Charles H. Gerhardt

Major GeneralCharles Hunter Gerhardt (June 6, 1895 – October 9, 1976) was a senior United States Armyofficer who fought in both World War I and World War II. During the latter, he commanded the 29th Infantry Division from 1943 until the end of the war and during part of the occupation of Germany. The division’s most famous combat operations were the Omaha Beach landings of June 6, 1944 (his 49th birthday), otherwise known as D-Day, and the taking of the French crossroads town of Saint-Lô in July 1944. He reached the rank of major general.

United States Army general
Charles Hunter Gerhardt
Nickname(s) “Uncle Charlie”
Born June 6, 1895
Lebanon, Tennessee, United States
Died October 9, 1976 (aged 81)
Buried
Allegiance  United States
Service/branch  United States Army
Years of service 1917–1948
Rank Major General
Service number 0-5259
Unit Cavalry Branch
Commands held 56th Cavalry Brigade
91st Infantry Division
29th Infantry Division
Battles/wars World War I
World War II
Awards Army Distinguished Service Medal
Silver Star
Legion of Merit
Bronze Star (2)
Relations Charles Gerhardt (father)

. . . Charles H. Gerhardt . . .

From left to right: Major General William M. Wright, commanding the 89th Division, Major General Frank L. Winn, to succeed Wright in command of the 89th, and Brigadier General Henry D. Todd Jr., commanding the 58th Field Artillery Brigade, Stenay, Meuse, France, November 12, 1918. Standing behind Wright is his aide-de-camp, Captain Charles H. Gerhardt.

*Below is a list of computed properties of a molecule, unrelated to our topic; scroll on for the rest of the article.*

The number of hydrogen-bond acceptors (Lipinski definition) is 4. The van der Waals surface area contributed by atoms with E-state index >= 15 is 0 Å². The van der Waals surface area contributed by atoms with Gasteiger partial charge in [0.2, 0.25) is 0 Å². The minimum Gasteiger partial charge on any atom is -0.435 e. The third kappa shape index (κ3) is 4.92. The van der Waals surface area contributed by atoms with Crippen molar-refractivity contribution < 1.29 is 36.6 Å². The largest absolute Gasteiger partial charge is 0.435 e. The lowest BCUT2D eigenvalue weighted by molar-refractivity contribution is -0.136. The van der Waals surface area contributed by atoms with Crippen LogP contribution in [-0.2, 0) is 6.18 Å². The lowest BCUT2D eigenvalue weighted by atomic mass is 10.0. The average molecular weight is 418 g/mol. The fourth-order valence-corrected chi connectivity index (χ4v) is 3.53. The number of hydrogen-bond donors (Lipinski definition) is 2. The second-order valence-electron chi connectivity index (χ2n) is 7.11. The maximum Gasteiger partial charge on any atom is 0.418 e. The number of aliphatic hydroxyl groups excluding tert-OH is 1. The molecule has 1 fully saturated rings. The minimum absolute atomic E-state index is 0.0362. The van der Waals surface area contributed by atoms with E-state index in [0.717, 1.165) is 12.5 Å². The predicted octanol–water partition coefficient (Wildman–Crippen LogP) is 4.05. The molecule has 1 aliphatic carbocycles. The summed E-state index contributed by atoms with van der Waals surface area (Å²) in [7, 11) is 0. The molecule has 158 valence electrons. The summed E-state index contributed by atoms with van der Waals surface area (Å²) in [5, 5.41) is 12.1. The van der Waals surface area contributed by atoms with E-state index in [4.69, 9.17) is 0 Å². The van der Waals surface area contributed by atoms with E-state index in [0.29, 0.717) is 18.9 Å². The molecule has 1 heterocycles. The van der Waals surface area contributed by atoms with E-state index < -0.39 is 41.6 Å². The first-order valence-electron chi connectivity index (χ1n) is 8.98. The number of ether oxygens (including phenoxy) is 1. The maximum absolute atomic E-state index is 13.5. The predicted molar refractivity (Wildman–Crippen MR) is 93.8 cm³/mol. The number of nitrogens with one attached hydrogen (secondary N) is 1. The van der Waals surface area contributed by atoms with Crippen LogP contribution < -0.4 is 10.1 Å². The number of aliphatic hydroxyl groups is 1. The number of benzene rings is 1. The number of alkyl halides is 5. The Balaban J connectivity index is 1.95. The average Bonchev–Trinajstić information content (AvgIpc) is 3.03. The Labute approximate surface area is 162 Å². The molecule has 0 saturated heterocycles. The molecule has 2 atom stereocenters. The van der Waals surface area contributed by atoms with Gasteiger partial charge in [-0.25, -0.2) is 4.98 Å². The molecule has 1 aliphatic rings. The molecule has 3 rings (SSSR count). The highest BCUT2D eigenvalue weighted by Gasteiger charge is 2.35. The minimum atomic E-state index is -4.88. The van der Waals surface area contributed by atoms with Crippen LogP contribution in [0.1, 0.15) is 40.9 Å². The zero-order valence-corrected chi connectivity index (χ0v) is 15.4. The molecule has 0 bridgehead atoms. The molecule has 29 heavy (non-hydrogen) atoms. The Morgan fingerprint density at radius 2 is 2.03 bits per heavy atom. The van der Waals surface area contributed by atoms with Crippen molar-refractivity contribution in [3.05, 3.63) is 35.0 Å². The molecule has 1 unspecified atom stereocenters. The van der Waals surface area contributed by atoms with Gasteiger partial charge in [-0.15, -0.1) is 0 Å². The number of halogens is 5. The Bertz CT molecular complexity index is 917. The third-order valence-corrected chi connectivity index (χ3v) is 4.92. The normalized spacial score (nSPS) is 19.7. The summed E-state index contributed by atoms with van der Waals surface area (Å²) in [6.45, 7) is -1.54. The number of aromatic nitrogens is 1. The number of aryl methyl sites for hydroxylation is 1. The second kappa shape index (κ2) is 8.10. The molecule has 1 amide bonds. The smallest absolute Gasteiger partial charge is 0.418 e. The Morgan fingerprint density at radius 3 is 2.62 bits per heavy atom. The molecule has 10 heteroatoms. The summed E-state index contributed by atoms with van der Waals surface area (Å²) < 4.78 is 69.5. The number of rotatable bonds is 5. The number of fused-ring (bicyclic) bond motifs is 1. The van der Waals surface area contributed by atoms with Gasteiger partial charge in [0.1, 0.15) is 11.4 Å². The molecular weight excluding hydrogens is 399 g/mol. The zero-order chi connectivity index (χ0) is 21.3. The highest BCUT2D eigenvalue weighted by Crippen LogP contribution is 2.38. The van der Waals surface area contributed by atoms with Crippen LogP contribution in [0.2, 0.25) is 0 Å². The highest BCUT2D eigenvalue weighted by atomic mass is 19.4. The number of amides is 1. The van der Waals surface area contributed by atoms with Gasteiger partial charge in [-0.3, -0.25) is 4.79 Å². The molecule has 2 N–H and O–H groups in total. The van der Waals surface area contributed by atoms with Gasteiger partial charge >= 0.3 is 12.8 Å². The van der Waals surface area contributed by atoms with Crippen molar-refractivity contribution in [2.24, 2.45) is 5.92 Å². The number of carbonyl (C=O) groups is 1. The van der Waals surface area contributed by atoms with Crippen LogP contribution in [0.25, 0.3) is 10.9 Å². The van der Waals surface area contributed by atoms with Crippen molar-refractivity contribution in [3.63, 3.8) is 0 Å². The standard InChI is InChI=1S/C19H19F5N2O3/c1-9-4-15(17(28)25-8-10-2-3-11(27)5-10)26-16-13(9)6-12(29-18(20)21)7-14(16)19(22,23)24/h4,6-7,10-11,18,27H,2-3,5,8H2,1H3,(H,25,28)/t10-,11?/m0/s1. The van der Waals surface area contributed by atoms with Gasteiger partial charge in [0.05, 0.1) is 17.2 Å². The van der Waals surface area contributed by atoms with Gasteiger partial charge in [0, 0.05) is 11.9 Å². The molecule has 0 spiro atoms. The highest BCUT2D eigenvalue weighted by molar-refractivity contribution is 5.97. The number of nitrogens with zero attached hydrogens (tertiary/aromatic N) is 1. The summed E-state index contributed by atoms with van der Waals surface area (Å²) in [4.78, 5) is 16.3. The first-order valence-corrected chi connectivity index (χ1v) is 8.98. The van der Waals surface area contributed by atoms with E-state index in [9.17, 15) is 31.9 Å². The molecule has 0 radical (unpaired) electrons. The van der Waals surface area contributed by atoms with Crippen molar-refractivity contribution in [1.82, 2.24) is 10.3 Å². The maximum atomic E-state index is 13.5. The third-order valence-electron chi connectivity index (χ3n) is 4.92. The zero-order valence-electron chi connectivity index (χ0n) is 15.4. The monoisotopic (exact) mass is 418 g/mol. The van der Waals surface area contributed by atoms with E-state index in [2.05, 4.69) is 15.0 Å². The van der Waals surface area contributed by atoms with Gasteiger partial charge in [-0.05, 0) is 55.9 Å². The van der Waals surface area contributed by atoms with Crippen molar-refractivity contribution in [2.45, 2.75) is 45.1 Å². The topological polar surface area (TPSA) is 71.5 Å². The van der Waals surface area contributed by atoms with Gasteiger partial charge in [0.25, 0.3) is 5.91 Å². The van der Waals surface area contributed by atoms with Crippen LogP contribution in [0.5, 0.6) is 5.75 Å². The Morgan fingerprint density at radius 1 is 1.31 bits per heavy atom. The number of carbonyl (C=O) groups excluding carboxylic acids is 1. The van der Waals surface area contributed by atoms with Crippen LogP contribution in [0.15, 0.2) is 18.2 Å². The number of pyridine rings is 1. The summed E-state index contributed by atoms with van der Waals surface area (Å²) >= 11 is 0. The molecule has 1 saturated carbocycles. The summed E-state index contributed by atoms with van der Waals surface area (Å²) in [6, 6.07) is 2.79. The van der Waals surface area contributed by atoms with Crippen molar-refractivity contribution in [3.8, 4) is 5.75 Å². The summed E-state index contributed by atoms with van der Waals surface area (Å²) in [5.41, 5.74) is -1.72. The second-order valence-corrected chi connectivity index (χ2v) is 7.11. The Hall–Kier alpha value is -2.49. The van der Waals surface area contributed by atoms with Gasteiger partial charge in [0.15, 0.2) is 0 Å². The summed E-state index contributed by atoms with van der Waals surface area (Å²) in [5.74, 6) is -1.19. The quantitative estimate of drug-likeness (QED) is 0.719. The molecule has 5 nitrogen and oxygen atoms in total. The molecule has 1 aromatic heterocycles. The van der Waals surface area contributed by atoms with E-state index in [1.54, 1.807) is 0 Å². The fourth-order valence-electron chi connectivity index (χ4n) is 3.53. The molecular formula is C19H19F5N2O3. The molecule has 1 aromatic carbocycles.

Gerhardt grew up in the army as the son of Charles Gerhardt, a career officer who retired as a brigadier general. The younger Gerhardt attended the United States Military Academy (USMA) at West Point, New York in 1913 where he earned a reputation as a skilled football, baseball and polo player. In 1916, Gerhardt quarterbacked for West Point to a 30-10 upset win over Notre Dame, which was led by the famed freshman George Gipp. It was Notre Dame’s only loss that year.[1]

Gerhardt’s West Point class graduated on April 6, 1917, exactly two weeks after the American entry into World War I. Graduation was six weeks earlier than intended because of the U.S. entry into the war. Subsequently, Gerhardt was commissioned as a second lieutenant into the Cavalry Branch of the United States Army. Among those he graduated alongside were men such as Matthew Ridgway, Mark W. Clark, J. Lawton Collins, Ernest N. Harmon, Norman Cota, William W. Eagles, Laurence B. Keiser, Frederick Augustus Irving, John T. Cole, Augustus M. Gurney, Elbert L. Ford, John M. Devine, Charles S. Kilburn, Harold R. Jackson, Basil H. Perry, Albert C. Smith, Clare Hibbs Armstrong, Daniel Noce, Aaron Bradshaw Jr.Harris M. Melasky, William C. McMahon and William Kelly Harrison, Jr., all of whom would, like Gerhardt, later become general officers, with Ridgway and Collins in particular becoming U.S. Army Chief of Staff.[1]

His first posting upon his graduation was with a cavalry unit in Texas. However, he later served as a staff officer with the headquarters of the 89th Division on the Western Front as part of the American Expeditionary Force (AEF). He ended the war as aide-de-camp to Major GeneralWilliam M. Wright, commander of the 89th Division.[1]

. . . Charles H. Gerhardt . . .

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. . . Charles H. Gerhardt . . .

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